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HostingCon 2014: The Art of Selling Space with Makiko Ara, Total Product Marketing

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If there is one thing that the cloud and hosting industry struggles with as a whole, it is marketing. The space is crowded with providers offering commoditized services, and trying to compete on price just doesn’t work.

The right marketing approach can help providers connect to the buyer better and convince buyers that the cloud is secure, stable, and easy to access and manage.

On the final day of HostingCon, Makiko Ara of Total Product Marketing talked about how cloud and hosting providers can address common marketing pains. She also provided some interesting strategies and takeaways for providers to deploy, based on her ETC Marketing Model: emotional benefits, triggers with association, and content of value.

Ara says hosting providers have traditionally relied on organic growth, compete in a crowded market and have a lack of resources – all factors that contribute to lackluster marketing.

Traditionally there has been a lot of emulating going on, Ara says. Which isn’t a bad thing, but there are a few common marketing traps that hosting providers fall into. These include too much emphasis on functionality, race to the bottom, and a lack of creativity.

AWS markets based on functionality, so using that strategy is not very effective. Service providers should focus on emotional benefits instead, and create the anticipation of professional and personal awards.

“Customers want to feel that they have pride in the decision they’ve made,” Ara says.

Connecting on an emotional level helps to engage customers. The new breed of B2B buyer consumes content like water, is extremely self-sufficient in terms of research and is impatient. The average person spends 8 seconds on a website to decide if it’s what they’re looking for.

“The window of opportunity to capture attention is very small,” Ara says.

Emotions that connect include security, belonging, control and freedom, she says.

The final piece of the puzzle is fear. “In the 80s and 90s people would say you can’t get fired for choosing IBM,” she says. If decisions are driven by personal reward, another crucial factor in making a decision from a buyer’s point of view is fear.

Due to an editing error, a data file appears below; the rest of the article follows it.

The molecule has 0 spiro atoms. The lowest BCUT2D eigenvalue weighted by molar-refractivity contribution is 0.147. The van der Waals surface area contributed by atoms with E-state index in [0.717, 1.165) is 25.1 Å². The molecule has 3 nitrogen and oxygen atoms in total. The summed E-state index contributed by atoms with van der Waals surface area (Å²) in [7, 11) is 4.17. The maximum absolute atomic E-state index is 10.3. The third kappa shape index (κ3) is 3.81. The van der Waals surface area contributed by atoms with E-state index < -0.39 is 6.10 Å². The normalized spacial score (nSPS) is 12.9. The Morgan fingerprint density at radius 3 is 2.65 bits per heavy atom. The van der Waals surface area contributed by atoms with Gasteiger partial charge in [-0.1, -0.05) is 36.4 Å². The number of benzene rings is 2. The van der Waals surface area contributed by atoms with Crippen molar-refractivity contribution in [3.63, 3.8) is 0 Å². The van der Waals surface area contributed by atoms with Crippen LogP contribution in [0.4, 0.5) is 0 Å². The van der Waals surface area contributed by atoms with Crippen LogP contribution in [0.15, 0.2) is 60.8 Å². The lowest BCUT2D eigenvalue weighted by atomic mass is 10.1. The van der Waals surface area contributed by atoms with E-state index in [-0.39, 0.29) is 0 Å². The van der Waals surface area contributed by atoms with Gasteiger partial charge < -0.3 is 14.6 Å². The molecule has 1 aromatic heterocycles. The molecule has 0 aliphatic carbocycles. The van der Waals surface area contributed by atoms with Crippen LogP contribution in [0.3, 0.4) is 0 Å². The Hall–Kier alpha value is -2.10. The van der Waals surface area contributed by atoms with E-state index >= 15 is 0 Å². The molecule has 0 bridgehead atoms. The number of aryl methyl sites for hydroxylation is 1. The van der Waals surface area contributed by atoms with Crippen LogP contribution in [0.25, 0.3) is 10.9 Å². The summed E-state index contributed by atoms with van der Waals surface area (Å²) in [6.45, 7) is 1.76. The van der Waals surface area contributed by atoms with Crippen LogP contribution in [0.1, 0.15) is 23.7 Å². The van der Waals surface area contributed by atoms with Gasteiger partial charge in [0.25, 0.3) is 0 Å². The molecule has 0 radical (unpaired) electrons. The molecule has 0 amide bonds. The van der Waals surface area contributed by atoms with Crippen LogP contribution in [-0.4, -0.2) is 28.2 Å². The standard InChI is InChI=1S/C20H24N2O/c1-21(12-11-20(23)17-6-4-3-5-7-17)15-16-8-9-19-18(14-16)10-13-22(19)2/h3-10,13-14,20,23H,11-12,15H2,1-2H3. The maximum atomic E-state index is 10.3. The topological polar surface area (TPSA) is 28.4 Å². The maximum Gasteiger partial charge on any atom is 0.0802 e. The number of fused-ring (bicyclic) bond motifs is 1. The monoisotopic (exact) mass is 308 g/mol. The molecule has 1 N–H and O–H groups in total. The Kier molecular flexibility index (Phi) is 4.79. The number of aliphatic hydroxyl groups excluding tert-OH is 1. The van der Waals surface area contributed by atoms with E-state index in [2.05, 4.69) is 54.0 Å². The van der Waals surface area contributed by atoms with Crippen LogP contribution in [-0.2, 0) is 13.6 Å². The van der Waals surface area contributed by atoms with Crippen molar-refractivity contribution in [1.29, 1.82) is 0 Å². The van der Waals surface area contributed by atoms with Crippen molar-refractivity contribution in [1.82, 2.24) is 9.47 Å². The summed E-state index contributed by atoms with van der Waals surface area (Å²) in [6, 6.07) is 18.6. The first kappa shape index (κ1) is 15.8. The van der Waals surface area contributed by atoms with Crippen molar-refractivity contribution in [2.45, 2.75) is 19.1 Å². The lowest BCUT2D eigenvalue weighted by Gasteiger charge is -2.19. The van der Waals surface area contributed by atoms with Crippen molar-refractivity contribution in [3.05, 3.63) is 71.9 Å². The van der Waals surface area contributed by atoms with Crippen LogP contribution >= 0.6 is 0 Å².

Customers feel first, and think second. Trust is more valuable than data, Ara says.

Ninety percent of the time tech companies focus on functionality, 10 percent focus on economics, and 1 percent or fewer focus on emotion in their marketing approach.

“Employ creativity and use your limited marketing dollars wisely,” Ara says.

Ara spoke of the ETC Marketing Model: emotional benefits, triggers with association, and content of value.

When providers sell on emotion, customers understand what the products will help them accomplish.

Triggers are things in marketing that help the buyer remember the brand. These things could include slogan, format or product. One idea that Ara mentioned was a hosting company showing their customers how secure their servers are by having hackers try to break into servers, and promote it.

A high-perceived value of content equals high-perceived value of products, services and company, Ara says. Visuals and photos should reflect the emotions and experiences of your prospective customers.

The average person doesn’t relate to servers, for example, because there is no emotional impact. Use photos of people instead, these could be customers or employees.

Many hosting websites use client logos, which can help with credibility, she says, but really only offer a small benefit.

Customer success stories are more effective. It is also helpful to incorporate photos of team members as part of a brand, especially if a provider is selling support or specialized service.

Ara doesn’t recommend using stock photos unless they are believable.

Providers should create a jargon dictionary, Ara says. Write down all of the words on the website that the average, non-technical customer wouldn’t know. Try to replace these words with “real words” that resonate with buyers, she says.

It is important for service providers to ask themselves what are they selling and what their ideal customers want.

“Create customer-focused products as a starting point for discussion for selling,” Ara says.

About the Author

Nicole Henderson is the Editor in Chief of the WHIR, where she covers daily news and features online. She has a bachelor of journalism from Ryerson University in Toronto. You can find her on Twitter @NicoleHenderson.

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